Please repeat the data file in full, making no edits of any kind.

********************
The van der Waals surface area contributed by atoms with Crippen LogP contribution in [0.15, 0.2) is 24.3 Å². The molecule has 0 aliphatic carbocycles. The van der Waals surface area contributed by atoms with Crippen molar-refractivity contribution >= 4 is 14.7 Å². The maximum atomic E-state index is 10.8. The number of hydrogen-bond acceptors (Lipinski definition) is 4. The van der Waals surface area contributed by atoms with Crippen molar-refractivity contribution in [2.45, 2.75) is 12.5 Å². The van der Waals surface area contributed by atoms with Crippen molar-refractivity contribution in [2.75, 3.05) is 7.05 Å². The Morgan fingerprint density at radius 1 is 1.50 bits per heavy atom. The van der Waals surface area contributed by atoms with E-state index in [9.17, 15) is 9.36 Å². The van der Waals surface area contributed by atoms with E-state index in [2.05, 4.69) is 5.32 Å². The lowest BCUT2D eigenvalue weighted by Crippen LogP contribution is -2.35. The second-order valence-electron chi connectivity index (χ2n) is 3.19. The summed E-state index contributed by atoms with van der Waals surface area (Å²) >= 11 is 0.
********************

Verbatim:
The van der Waals surface area contributed by atoms with Crippen LogP contribution in [0.15, 0.2) is 24.3 Å². The molecule has 0 aliphatic carbocycles. The van der Waals surface area contributed by atoms with Crippen molar-refractivity contribution >= 4 is 14.7 Å². The maximum atomic E-state index is 10.8. The number of hydrogen-bond acceptors (Lipinski definition) is 4. The van der Waals surface area contributed by atoms with Crippen molar-refractivity contribution in [2.45, 2.75) is 12.5 Å². The van der Waals surface area contributed by atoms with Crippen molar-refractivity contribution in [2.75, 3.05) is 7.05 Å². The Morgan fingerprint density at radius 1 is 1.50 bits per heavy atom. The van der Waals surface area contributed by atoms with E-state index in [9.17, 15) is 9.36 Å². The van der Waals surface area contributed by atoms with E-state index in [2.05, 4.69) is 5.32 Å². The lowest BCUT2D eigenvalue weighted by Crippen LogP contribution is -2.35. The second-order valence-electron chi connectivity index (χ2n) is 3.19. The summed E-state index contributed by atoms with van der Waals surface area (Å²) >= 11 is 0.